Down the Rabbit Hole of Health IT: Are we all just mad here?

by | Apr 1, 2021

Join us for a special dive down the rabbit hole of healthcare and health information technology. Chilmark’s Vice President discusses how the COVID-19 pandemic has delivered an amazing opportunity to drive significant improvements in the way both patients and healthcare organizations are able to access and utilize all the data now being collected. The events of the past year have opened the floodgates for mass public exposure to the many cracks in the American healthcare infrastructure, and the new administration has an incredible opportunity to use this frustration of the masses to drive actual change.

[00:00:01] Oh, hello. I didn’t see you there. Are you tired of overpaying for health care, for only mediocre outcomes? Are you breaking out into a cold sweat whenever you hear the phrase “garbage in, garbage out”? Does true health care interoperability and data liquidity still haunt you and evade your best efforts?

[00:00:22] I’m John Moore and I’m the vice president of Growth Strategy here at Chilmark Research. And if any of these issues are relatable, then we can help you out. New technologies and uses of health care data have been effectively implemented to actually drive you care models and new ways of actually approaching patient care. However, these modernization efforts are being hampered by the age old issue of health care interoperability still not being solved. We still don’t have to deal with it. We still can’t do a lot of things that we expect to be able to do with this data. And to top it off, as we look to move towards valuebased care, what is value? We don’t have a definition for this yet. We’re still overpaying for health care relative to our developed nation peers, but we don’t have a good definition of value, care means. And so we’re sitting here and we’re looking at the system. And without any true market forces in play, we’re just twiddling their thumbs, recognizing that what we have now is most certainly not it. But we do know is that the way that our health care system has evolved has greatly contributed to this problem because we have a very fractured, very siloed way of keeping track of a patient’s medical history.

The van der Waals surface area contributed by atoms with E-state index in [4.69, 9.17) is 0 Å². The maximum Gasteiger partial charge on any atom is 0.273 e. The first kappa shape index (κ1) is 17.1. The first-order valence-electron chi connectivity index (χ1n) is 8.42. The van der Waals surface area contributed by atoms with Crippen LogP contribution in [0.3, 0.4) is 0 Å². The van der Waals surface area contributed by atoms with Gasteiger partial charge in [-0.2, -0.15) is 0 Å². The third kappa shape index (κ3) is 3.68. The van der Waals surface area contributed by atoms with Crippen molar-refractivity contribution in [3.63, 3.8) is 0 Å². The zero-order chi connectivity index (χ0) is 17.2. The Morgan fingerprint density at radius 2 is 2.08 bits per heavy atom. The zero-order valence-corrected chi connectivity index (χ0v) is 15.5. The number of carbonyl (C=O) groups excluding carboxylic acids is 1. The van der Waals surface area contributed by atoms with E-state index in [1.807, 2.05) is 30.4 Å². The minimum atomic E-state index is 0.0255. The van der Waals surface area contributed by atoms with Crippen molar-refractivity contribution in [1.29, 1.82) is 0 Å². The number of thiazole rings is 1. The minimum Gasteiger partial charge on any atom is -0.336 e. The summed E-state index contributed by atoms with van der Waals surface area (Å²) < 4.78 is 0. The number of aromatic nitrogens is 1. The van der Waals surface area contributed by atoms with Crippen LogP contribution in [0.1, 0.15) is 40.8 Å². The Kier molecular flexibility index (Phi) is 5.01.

[00:01:31] This makes it incredibly difficult for either a patient or provider to actually access a true comprehensive longitudinal medical history for an individual that lets them treat them as a whole patient as opposed to an individual that’s presenting with an acute condition. This obviously complicates matters because there’s not a comprehensive understanding of how this patient should best be treated factor into that average medical literacy, and you can only imagine how frustrating this is on the consumer end as they try to take better control of their own well-being. And they’re constantly being blocked left, right and center. Why don’t we just take a walk and you can follow along so we can dig into this a bit more. Let’s go. If we’re going to talk about value in health care, we just take a step back and really understand and look at what is truly contributing to health care costs and outcomes, we’ve been sold this narrative that doctors and hospitals and the care providers are essential to providing care, which is true in acute situations, but the bill of goods otherwise, I mean, they only account for about 20 percent of health outcomes are other life decisions. And our structural and socioeconomic factors play a much bigger role in our health outcomes than any care that we actually receive. How do we start applying this in a health care setting so that people feel like we are actually getting the value that we deserve out of modern technologies and modern medicine? This info graphic does a great job of revealing that American citizens have been exposed to a lot more than just the virus.